This study is led by Dr. Can Dai (Hubei University), Dr. Yanbing Gong (Wuhan University), and Dr. Qingfeng Wang (Wuhan Botanical Garden, the Chinese Academy of Sciences). During the second Tibetan plateau scientific expedition in 2020, the research team accidentally found that the corollas of Gentiana clarkei and G. pseudoaquatica (white morph) (Gentianaceae) closed within seconds after they touched the flowers at Xiongmuco, Nagqu. “It was startling to witness with naked eyes. The flowers disappeared momentarily in front of you,” Dai says. After visiting more than twenty sites, they found four species of Gentiana that responded to mechanical stimulation with rapid corolla contraction and full closure (see the video below). It only took 7–210 s for flowers of G. pseudoaquatica (both blue and white morphs), G. prostrata var. karelinii, G. clarkei, and an unidentified gentian species to exhibit such movements.
What selective pressures might have given rise to the evolution of rapid thigmonastic petal movements in gentians? The researchers firstly looked into abiotic factors, since rain (hail) or wind is very common at plateaus and can interact with flowers in the form of mechanical perturbation. In the field observation, however, the flowers of Gentiana were typically well closed before a thunderstorm, rain, or hail could physically hit the corolla. Previous studies have shown that environmental cues, particularly temperature, are the key factors controlling flower opening and closure in gentians. It is evident that when the sunlight disappears and precipitation approaches plateaus, the temperature drops dramatically. Thus, it seems that flowers are well protected by temperature induced closure other than mechano-sensitivity. As to the possibility of wind, although the researchers have not caught any evidence of induced floral closure by wind in nature, they conducted experiments using artificial wind and found that only very strong wind (24-27 m/s) could elicit responsive petal behaviors in gentians. However, wind of such power is devastating and very unlikely to take place during summer (anthesis) in Tibet.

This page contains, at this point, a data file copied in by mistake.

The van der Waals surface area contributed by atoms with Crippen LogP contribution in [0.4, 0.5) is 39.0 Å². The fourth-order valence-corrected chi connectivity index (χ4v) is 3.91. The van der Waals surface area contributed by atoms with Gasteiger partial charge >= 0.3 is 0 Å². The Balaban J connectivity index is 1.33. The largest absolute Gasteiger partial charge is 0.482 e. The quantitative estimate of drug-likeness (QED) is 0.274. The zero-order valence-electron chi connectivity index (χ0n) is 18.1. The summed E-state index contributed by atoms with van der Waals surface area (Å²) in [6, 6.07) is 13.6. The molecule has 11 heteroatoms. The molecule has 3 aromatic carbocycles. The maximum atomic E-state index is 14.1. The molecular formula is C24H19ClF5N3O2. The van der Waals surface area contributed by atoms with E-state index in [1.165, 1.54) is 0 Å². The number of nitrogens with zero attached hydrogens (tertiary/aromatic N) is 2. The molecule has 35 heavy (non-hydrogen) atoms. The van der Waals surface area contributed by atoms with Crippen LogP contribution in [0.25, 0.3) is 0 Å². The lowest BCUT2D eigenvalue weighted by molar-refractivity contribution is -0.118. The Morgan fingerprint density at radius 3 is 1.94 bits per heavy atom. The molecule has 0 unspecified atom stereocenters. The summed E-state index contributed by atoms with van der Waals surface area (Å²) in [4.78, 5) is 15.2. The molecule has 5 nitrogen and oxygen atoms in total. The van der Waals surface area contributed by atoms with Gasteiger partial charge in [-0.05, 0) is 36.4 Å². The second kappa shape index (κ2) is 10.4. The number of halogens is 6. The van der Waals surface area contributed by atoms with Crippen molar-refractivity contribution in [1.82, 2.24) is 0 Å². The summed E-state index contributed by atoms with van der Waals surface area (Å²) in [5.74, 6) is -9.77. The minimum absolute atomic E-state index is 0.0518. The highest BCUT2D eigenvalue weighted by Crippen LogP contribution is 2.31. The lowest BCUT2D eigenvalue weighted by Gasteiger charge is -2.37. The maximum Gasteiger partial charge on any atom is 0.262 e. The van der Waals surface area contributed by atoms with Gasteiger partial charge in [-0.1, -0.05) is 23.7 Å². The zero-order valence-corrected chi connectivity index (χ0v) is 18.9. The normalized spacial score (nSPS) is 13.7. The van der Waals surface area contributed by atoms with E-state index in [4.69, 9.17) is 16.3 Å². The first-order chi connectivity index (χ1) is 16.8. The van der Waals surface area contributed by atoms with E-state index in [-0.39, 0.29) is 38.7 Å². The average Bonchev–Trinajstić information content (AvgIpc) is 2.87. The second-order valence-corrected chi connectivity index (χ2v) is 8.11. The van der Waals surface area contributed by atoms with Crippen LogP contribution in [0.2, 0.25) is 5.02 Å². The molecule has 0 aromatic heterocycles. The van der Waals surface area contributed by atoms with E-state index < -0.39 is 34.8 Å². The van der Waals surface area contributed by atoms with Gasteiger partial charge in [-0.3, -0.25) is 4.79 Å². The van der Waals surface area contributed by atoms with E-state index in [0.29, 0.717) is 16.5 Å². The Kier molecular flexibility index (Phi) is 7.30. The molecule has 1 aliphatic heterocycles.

A type of large floral visitors, bumblebees, perhaps lies in the kernel of floral thigmonasty in gentians. The researchers noticed that three species of bumblebees visited flowers of G. clarkei and made slits in floral tubes in order to obtain nectar illegitimately. Due to bumblebees’ large body sizes and vigorous manipulations, 98.8 % of the flowers they visited displayed induced floral closure (see the video below). The injuries caused by nectar robbing were substantial. Nearly 80% of flowers experienced exterior damage, of which 6% showed injuries in ovary. Hence, the touch-response machinery in gentian flowers might be useful in escaping from further visits when a robber still hovered nearby. The relatively low incidence of ovary damages likely implied effective protection against lethal injuries caused by repeated floral larceny.
To add another level of complexity, some bumblebees also displayed regular legitimate visiting behavior to flowers of G. clarkei, resulting in rapid floral closure as well. If the bumblebees can transfer pollen among flowers, it is then reasonable to extrapolate that induced floral closure may also play roles in promoting pollen deposition, stimulating pollen germination, or encouraging outcrossing. “Undoubtedly, further examinations on fecundity consequences are needed,” Wang says, “without which, we won't be able to disentangle the adaptive significance of thigmonastic corolla behaviors.” An induced defense? A pollination stimulator? Both explanations sound very exciting and call for in-depth studies.
See the article:
Touch induces rapid floral closure in gentians